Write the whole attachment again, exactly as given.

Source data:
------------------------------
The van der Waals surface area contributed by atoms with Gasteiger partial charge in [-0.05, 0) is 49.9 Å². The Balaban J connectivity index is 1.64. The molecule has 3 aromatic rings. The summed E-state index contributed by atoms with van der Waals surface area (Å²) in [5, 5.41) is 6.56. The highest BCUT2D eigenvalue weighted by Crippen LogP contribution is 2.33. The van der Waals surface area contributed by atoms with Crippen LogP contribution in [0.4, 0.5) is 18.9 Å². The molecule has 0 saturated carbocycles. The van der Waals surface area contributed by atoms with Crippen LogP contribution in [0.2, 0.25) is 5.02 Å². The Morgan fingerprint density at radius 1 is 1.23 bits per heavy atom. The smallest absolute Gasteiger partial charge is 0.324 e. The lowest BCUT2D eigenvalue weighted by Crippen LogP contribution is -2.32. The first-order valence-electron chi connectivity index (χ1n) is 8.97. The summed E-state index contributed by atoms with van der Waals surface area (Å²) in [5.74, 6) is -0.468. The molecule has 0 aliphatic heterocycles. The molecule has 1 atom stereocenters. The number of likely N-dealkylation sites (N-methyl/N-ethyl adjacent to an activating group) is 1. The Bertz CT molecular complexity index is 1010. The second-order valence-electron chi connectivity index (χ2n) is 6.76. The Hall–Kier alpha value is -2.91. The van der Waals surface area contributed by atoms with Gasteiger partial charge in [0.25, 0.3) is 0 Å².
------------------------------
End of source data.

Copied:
The van der Waals surface area contributed by atoms with Gasteiger partial charge in [-0.05, 0) is 49.9 Å². The Balaban J connectivity index is 1.64. The molecule has 3 aromatic rings. The summed E-state index contributed by atoms with van der Waals surface area (Å²) in [5, 5.41) is 6.56. The highest BCUT2D eigenvalue weighted by Crippen LogP contribution is 2.33. The van der Waals surface area contributed by atoms with Crippen LogP contribution in [0.4, 0.5) is 18.9 Å². The molecule has 0 saturated carbocycles. The van der Waals surface area contributed by atoms with Crippen LogP contribution in [0.2, 0.25) is 5.02 Å². The Morgan fingerprint density at radius 1 is 1.23 bits per heavy atom. The smallest absolute Gasteiger partial charge is 0.324 e. The lowest BCUT2D eigenvalue weighted by Crippen LogP contribution is -2.32. The first-order valence-electron chi connectivity index (χ1n) is 8.97. The summed E-state index contributed by atoms with van der Waals surface area (Å²) in [5.74, 6) is -0.468. The molecule has 0 aliphatic heterocycles. The molecule has 1 atom stereocenters. The number of likely N-dealkylation sites (N-methyl/N-ethyl adjacent to an activating group) is 1. The Bertz CT molecular complexity index is 1010. The second-order valence-electron chi connectivity index (χ2n) is 6.76. The Hall–Kier alpha value is -2.91. The van der Waals surface area contributed by atoms with Gasteiger partial charge in [0.25, 0.3) is 0 Å².